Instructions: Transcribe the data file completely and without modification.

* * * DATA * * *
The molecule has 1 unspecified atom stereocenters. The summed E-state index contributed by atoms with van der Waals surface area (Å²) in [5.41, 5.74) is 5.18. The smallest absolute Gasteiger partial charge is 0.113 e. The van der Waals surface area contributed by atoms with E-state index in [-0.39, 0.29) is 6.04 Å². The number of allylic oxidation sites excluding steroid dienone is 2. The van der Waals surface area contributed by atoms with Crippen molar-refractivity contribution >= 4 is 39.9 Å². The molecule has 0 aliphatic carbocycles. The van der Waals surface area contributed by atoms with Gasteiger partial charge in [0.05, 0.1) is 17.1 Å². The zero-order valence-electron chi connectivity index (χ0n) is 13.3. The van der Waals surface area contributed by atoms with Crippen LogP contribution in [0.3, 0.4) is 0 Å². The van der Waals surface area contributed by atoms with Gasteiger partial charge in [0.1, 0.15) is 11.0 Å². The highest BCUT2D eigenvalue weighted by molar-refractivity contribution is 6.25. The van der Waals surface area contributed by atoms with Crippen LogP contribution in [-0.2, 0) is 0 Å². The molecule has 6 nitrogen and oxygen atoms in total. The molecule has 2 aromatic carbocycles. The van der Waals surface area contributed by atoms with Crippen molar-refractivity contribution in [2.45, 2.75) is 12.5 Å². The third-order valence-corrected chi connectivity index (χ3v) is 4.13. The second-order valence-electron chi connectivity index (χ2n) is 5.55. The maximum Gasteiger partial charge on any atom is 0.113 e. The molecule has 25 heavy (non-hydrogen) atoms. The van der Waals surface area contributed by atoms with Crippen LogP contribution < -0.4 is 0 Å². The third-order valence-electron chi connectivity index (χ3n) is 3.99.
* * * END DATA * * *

The molecule has 1 unspecified atom stereocenters. The summed E-state index contributed by atoms with van der Waals surface area (Å²) in [5.41, 5.74) is 5.18. The smallest absolute Gasteiger partial charge is 0.113 e. The van der Waals surface area contributed by atoms with E-state index in [-0.39, 0.29) is 6.04 Å². The number of allylic oxidation sites excluding steroid dienone is 2. The van der Waals surface area contributed by atoms with Crippen molar-refractivity contribution >= 4 is 39.9 Å². The molecule has 0 aliphatic carbocycles. The van der Waals surface area contributed by atoms with Gasteiger partial charge in [0.05, 0.1) is 17.1 Å². The zero-order valence-electron chi connectivity index (χ0n) is 13.3. The van der Waals surface area contributed by atoms with Crippen LogP contribution in [0.3, 0.4) is 0 Å². The van der Waals surface area contributed by atoms with Gasteiger partial charge in [0.1, 0.15) is 11.0 Å². The highest BCUT2D eigenvalue weighted by molar-refractivity contribution is 6.25. The van der Waals surface area contributed by atoms with Crippen LogP contribution in [-0.2, 0) is 0 Å². The molecule has 6 nitrogen and oxygen atoms in total. The molecule has 2 aromatic carbocycles. The van der Waals surface area contributed by atoms with Crippen molar-refractivity contribution in [2.45, 2.75) is 12.5 Å². The third-order valence-corrected chi connectivity index (χ3v) is 4.13. The second-order valence-electron chi connectivity index (χ2n) is 5.55. The maximum Gasteiger partial charge on any atom is 0.113 e. The molecule has 25 heavy (non-hydrogen) atoms. The van der Waals surface area contributed by atoms with Crippen LogP contribution < -0.4 is 0 Å². The third-order valence-electron chi connectivity index (χ3n) is 3.99.